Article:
With half the world population as target customers, a market potential of $50 billion by 2025, spurred by almost $1 billion in funding over the last three years, and a positive regulatory environment, female technology
(FemTech) is emerging as the next big disruptor in the global health care market, according to Frost & Sullivan. “FemTech” refers to software, diagnostics, products and services that use digital technology
to improve women’s health.
Frost & Sullivan identified the following insights on women’s economic power and customer behaviour: Ninety per cent women are primary health care decision makers for their family and key influencers for friends; 80 per cent of the household health care spending is done by women; working females spend 29 per cent more per capita on health care compared to males in the same age group; 50 per cent of global health care customers are women and they’re the primary caregivers for the elderly and children; 66 per cent of women internet users look online for health care information; women are 75 per cent more likely to use digital tools for health care than men; about 80 per cent of health care professionals are women, most are nurses, 40 per cent are in executive or managerial positions; and four per cent of CEOs and 21 per cent of board members at Fortune 500 Healthcare companies are women.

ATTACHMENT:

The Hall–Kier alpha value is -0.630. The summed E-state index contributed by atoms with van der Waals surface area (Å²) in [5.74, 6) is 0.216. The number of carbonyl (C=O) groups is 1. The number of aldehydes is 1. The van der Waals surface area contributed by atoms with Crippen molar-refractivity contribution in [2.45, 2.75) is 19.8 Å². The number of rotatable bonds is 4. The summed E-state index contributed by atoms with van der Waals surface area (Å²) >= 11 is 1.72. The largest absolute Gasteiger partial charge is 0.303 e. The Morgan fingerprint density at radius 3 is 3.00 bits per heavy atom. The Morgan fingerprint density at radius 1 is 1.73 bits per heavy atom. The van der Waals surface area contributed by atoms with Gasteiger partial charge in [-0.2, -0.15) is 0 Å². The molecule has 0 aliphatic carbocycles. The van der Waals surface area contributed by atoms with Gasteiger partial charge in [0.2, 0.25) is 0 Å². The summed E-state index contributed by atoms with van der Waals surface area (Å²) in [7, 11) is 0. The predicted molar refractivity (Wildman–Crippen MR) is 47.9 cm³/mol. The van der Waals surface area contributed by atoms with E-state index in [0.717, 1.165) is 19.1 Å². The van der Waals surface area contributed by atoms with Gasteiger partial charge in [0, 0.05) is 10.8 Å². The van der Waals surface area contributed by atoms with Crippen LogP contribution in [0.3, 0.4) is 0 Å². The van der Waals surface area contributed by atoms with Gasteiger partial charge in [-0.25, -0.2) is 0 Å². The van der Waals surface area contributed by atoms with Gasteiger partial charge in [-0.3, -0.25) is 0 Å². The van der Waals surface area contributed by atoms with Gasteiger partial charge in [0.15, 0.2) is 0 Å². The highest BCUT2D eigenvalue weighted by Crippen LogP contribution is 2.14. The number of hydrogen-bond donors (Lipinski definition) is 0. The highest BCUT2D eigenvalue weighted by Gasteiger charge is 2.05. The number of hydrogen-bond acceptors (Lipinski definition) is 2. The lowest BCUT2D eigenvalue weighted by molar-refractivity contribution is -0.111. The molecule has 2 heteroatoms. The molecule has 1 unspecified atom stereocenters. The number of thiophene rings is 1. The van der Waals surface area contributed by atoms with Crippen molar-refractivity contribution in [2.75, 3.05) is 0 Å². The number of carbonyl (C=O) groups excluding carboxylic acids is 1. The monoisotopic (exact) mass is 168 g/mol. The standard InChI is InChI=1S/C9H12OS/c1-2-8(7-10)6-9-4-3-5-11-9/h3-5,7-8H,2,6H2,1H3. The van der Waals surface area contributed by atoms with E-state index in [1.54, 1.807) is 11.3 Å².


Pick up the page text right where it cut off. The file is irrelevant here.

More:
“Women’s health is often sidelined as a niche market; however, tides are changing and this can be attributed to the rise of the ‘she-economy’, where women are not only playing an increasingly influential role across the health care continuum, but also have higher purchasing power,” says Shruthi Parakkal, Frost & Sullivan’s transformational health analyst.
Potential grows for retailers to invest in apps, increase sales
usage has reached a maturity point, but shoppers rarely stay in one place for long, moving in and out of walled gardens, and are still buying on-the-go, with varying levels of frequency, on all connected devices, says a report by Criteo. Highlighting the growing importance of mobile apps
among shoppers, the report reinfornces how the “mobile-first” mindset will help inform omni-channel commerce marketing strategies worldwide.
With rise in the mobile usage, the frequency of shopper engagement is also increasing. In India, smartphones contributes 45 per cent of the total transactions (app excluded). The Criteo report, Global Commerce Review, adds that omni-channel strategies help educate shoppers during their winding journey, in turn driving positive online results. Global omni-channel customers offer the highest lifetime value to brands and retailers, generating 27 per cent of all sales, despite representing only seven per cent of all customers.
Stressing how the app has become a crucial touchpoint for a shopper’s journey, the report adds that conversion rates are five times higher on app (about 20 per cent) than on mobile web
in the Asia-Pacific region. Globally, advertisers saw nearly a 50 per cent year-over-year increase of in-app transactions, climbing to 46 per cent in the fourth quarter of 2017.
“With increase in smartphone usage, app adoption and mobile browsing is the largest media consumption for Indian consumers. And with this, an interesting omnichannel shopping pattern has also emerged,” said Siddharth Dabhade, general manager, Criteo India.